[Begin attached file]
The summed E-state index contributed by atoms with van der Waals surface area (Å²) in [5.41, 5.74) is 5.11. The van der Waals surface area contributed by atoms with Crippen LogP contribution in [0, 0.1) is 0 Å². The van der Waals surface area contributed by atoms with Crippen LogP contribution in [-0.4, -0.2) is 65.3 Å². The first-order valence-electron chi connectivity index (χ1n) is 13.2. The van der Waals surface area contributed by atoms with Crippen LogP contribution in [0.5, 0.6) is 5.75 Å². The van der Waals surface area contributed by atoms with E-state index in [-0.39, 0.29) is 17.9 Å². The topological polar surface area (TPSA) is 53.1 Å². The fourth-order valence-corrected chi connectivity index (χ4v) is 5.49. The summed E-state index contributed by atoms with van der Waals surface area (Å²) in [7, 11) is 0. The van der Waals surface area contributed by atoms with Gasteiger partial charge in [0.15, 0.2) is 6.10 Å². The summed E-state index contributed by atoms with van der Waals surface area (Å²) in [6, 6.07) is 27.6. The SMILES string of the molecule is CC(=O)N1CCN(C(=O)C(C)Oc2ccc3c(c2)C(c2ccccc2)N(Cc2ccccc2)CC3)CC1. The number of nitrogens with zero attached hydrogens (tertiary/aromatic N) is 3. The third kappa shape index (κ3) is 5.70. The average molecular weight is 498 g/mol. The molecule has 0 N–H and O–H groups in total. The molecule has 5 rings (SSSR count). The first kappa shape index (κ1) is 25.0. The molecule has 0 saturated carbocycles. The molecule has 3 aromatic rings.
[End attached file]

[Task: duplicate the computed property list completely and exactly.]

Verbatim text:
The summed E-state index contributed by atoms with van der Waals surface area (Å²) in [5.41, 5.74) is 5.11. The van der Waals surface area contributed by atoms with Crippen LogP contribution in [0, 0.1) is 0 Å². The van der Waals surface area contributed by atoms with Crippen LogP contribution in [-0.4, -0.2) is 65.3 Å². The first-order valence-electron chi connectivity index (χ1n) is 13.2. The van der Waals surface area contributed by atoms with Crippen LogP contribution in [0.5, 0.6) is 5.75 Å². The van der Waals surface area contributed by atoms with E-state index in [-0.39, 0.29) is 17.9 Å². The topological polar surface area (TPSA) is 53.1 Å². The fourth-order valence-corrected chi connectivity index (χ4v) is 5.49. The summed E-state index contributed by atoms with van der Waals surface area (Å²) in [7, 11) is 0. The van der Waals surface area contributed by atoms with Gasteiger partial charge in [0.15, 0.2) is 6.10 Å². The summed E-state index contributed by atoms with van der Waals surface area (Å²) in [6, 6.07) is 27.6. The SMILES string of the molecule is CC(=O)N1CCN(C(=O)C(C)Oc2ccc3c(c2)C(c2ccccc2)N(Cc2ccccc2)CC3)CC1. The number of nitrogens with zero attached hydrogens (tertiary/aromatic N) is 3. The third kappa shape index (κ3) is 5.70. The average molecular weight is 498 g/mol. The molecule has 0 N–H and O–H groups in total. The molecule has 5 rings (SSSR count). The first kappa shape index (κ1) is 25.0. The molecule has 0 saturated carbocycles. The molecule has 3 aromatic rings.